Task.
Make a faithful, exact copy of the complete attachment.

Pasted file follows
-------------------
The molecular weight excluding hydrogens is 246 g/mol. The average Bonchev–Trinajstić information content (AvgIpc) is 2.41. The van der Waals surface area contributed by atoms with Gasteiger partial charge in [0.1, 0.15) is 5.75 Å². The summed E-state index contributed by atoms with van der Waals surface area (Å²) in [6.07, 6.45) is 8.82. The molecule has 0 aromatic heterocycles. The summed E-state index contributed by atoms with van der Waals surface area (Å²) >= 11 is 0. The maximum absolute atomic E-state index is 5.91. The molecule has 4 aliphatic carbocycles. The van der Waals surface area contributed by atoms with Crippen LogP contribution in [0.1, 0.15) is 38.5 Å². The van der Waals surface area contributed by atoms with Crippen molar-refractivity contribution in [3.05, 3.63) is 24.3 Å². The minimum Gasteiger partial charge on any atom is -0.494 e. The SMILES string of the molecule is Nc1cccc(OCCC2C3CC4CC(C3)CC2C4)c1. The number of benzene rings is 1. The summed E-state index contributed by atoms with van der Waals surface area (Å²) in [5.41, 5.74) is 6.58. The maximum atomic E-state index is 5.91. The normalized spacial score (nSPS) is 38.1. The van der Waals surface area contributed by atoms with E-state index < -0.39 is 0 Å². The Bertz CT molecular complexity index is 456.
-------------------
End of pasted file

The molecular weight excluding hydrogens is 246 g/mol. The average Bonchev–Trinajstić information content (AvgIpc) is 2.41. The van der Waals surface area contributed by atoms with Gasteiger partial charge in [0.1, 0.15) is 5.75 Å². The summed E-state index contributed by atoms with van der Waals surface area (Å²) in [6.07, 6.45) is 8.82. The molecule has 0 aromatic heterocycles. The summed E-state index contributed by atoms with van der Waals surface area (Å²) >= 11 is 0. The maximum absolute atomic E-state index is 5.91. The molecule has 4 aliphatic carbocycles. The van der Waals surface area contributed by atoms with Crippen LogP contribution in [0.1, 0.15) is 38.5 Å². The van der Waals surface area contributed by atoms with Crippen molar-refractivity contribution in [3.05, 3.63) is 24.3 Å². The minimum Gasteiger partial charge on any atom is -0.494 e. The SMILES string of the molecule is Nc1cccc(OCCC2C3CC4CC(C3)CC2C4)c1. The number of benzene rings is 1. The summed E-state index contributed by atoms with van der Waals surface area (Å²) in [5.41, 5.74) is 6.58. The maximum atomic E-state index is 5.91. The normalized spacial score (nSPS) is 38.1. The van der Waals surface area contributed by atoms with E-state index < -0.39 is 0 Å². The Bertz CT molecular complexity index is 456.